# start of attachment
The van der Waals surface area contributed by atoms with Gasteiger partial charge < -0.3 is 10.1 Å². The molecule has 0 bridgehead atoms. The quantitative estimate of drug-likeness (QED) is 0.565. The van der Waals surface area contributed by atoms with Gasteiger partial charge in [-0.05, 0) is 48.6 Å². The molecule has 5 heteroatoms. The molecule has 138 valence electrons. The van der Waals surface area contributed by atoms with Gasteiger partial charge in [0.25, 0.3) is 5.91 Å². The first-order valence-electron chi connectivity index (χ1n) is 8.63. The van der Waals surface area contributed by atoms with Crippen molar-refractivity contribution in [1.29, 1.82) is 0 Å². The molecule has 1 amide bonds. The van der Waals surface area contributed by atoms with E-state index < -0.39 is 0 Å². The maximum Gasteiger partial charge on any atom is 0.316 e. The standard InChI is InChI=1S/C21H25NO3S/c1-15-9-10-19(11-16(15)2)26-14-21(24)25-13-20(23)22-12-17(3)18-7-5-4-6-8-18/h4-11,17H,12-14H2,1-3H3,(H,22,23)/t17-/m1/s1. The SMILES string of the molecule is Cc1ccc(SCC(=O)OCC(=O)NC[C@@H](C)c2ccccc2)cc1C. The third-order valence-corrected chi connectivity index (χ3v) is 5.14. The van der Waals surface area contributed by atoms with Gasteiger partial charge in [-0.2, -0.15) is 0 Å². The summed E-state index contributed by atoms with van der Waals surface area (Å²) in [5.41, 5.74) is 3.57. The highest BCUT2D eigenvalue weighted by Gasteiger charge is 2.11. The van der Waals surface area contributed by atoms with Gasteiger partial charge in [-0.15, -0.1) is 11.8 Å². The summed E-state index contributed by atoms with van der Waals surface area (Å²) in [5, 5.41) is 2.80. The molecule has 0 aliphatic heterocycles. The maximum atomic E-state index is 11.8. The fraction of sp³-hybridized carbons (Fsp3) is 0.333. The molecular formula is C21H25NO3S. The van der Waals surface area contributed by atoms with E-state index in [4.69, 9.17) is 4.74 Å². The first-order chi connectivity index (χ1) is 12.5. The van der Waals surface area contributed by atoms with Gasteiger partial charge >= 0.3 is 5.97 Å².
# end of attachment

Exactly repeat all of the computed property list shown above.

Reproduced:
The van der Waals surface area contributed by atoms with Gasteiger partial charge < -0.3 is 10.1 Å². The molecule has 0 bridgehead atoms. The quantitative estimate of drug-likeness (QED) is 0.565. The van der Waals surface area contributed by atoms with Gasteiger partial charge in [-0.05, 0) is 48.6 Å². The molecule has 5 heteroatoms. The molecule has 138 valence electrons. The van der Waals surface area contributed by atoms with Gasteiger partial charge in [0.25, 0.3) is 5.91 Å². The first-order valence-electron chi connectivity index (χ1n) is 8.63. The van der Waals surface area contributed by atoms with Crippen molar-refractivity contribution in [1.29, 1.82) is 0 Å². The molecule has 1 amide bonds. The van der Waals surface area contributed by atoms with E-state index < -0.39 is 0 Å². The maximum Gasteiger partial charge on any atom is 0.316 e. The standard InChI is InChI=1S/C21H25NO3S/c1-15-9-10-19(11-16(15)2)26-14-21(24)25-13-20(23)22-12-17(3)18-7-5-4-6-8-18/h4-11,17H,12-14H2,1-3H3,(H,22,23)/t17-/m1/s1. The SMILES string of the molecule is Cc1ccc(SCC(=O)OCC(=O)NC[C@@H](C)c2ccccc2)cc1C. The third-order valence-corrected chi connectivity index (χ3v) is 5.14. The van der Waals surface area contributed by atoms with Gasteiger partial charge in [-0.2, -0.15) is 0 Å². The summed E-state index contributed by atoms with van der Waals surface area (Å²) in [5.41, 5.74) is 3.57. The highest BCUT2D eigenvalue weighted by Gasteiger charge is 2.11. The van der Waals surface area contributed by atoms with Gasteiger partial charge in [-0.15, -0.1) is 11.8 Å². The summed E-state index contributed by atoms with van der Waals surface area (Å²) in [5, 5.41) is 2.80. The molecule has 0 aliphatic heterocycles. The maximum atomic E-state index is 11.8. The fraction of sp³-hybridized carbons (Fsp3) is 0.333. The molecular formula is C21H25NO3S. The van der Waals surface area contributed by atoms with E-state index in [4.69, 9.17) is 4.74 Å². The first-order chi connectivity index (χ1) is 12.5. The van der Waals surface area contributed by atoms with Gasteiger partial charge >= 0.3 is 5.97 Å².